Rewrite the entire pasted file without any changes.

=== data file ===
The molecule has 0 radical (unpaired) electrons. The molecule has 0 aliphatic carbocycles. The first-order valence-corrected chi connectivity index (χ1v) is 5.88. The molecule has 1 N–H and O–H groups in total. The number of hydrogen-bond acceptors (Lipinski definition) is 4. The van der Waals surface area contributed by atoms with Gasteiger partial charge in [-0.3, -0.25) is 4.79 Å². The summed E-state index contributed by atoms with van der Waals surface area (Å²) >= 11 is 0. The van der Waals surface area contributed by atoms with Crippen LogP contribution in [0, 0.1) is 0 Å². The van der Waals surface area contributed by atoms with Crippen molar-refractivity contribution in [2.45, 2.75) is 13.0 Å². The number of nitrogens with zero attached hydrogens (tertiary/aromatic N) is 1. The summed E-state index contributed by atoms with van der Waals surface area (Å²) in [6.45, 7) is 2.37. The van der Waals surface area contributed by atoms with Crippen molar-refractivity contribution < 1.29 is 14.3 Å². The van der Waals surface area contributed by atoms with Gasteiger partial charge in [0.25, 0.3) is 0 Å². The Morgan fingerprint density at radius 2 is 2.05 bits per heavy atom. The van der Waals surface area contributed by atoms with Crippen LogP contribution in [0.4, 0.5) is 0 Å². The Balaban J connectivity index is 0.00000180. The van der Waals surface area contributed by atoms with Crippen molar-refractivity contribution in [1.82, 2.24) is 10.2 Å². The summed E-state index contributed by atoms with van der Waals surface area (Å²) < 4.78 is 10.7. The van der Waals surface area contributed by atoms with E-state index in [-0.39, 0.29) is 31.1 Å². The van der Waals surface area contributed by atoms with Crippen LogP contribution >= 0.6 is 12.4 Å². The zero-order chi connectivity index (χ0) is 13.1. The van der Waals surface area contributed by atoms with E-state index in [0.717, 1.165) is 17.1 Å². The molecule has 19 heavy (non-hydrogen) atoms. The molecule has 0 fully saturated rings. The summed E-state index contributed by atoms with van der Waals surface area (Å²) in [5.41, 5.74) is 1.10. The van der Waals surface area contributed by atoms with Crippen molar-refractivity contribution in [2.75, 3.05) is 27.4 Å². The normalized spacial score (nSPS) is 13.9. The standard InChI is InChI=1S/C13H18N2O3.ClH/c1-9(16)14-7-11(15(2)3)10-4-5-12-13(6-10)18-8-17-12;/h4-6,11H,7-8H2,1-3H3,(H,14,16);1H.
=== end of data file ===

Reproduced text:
The molecule has 0 radical (unpaired) electrons. The molecule has 0 aliphatic carbocycles. The first-order valence-corrected chi connectivity index (χ1v) is 5.88. The molecule has 1 N–H and O–H groups in total. The number of hydrogen-bond acceptors (Lipinski definition) is 4. The van der Waals surface area contributed by atoms with Gasteiger partial charge in [-0.3, -0.25) is 4.79 Å². The summed E-state index contributed by atoms with van der Waals surface area (Å²) >= 11 is 0. The van der Waals surface area contributed by atoms with Crippen LogP contribution in [0, 0.1) is 0 Å². The van der Waals surface area contributed by atoms with Crippen molar-refractivity contribution in [2.45, 2.75) is 13.0 Å². The number of nitrogens with zero attached hydrogens (tertiary/aromatic N) is 1. The summed E-state index contributed by atoms with van der Waals surface area (Å²) in [6.45, 7) is 2.37. The van der Waals surface area contributed by atoms with Crippen molar-refractivity contribution < 1.29 is 14.3 Å². The van der Waals surface area contributed by atoms with Gasteiger partial charge in [0.25, 0.3) is 0 Å². The Morgan fingerprint density at radius 2 is 2.05 bits per heavy atom. The van der Waals surface area contributed by atoms with Crippen LogP contribution in [0.4, 0.5) is 0 Å². The Balaban J connectivity index is 0.00000180. The van der Waals surface area contributed by atoms with Crippen molar-refractivity contribution in [1.82, 2.24) is 10.2 Å². The summed E-state index contributed by atoms with van der Waals surface area (Å²) < 4.78 is 10.7. The van der Waals surface area contributed by atoms with E-state index in [-0.39, 0.29) is 31.1 Å². The van der Waals surface area contributed by atoms with Crippen LogP contribution >= 0.6 is 12.4 Å². The zero-order chi connectivity index (χ0) is 13.1. The van der Waals surface area contributed by atoms with E-state index in [0.717, 1.165) is 17.1 Å². The molecule has 19 heavy (non-hydrogen) atoms. The molecule has 0 fully saturated rings. The summed E-state index contributed by atoms with van der Waals surface area (Å²) in [5.41, 5.74) is 1.10. The van der Waals surface area contributed by atoms with Crippen molar-refractivity contribution in [2.75, 3.05) is 27.4 Å². The normalized spacial score (nSPS) is 13.9. The standard InChI is InChI=1S/C13H18N2O3.ClH/c1-9(16)14-7-11(15(2)3)10-4-5-12-13(6-10)18-8-17-12;/h4-6,11H,7-8H2,1-3H3,(H,14,16);1H.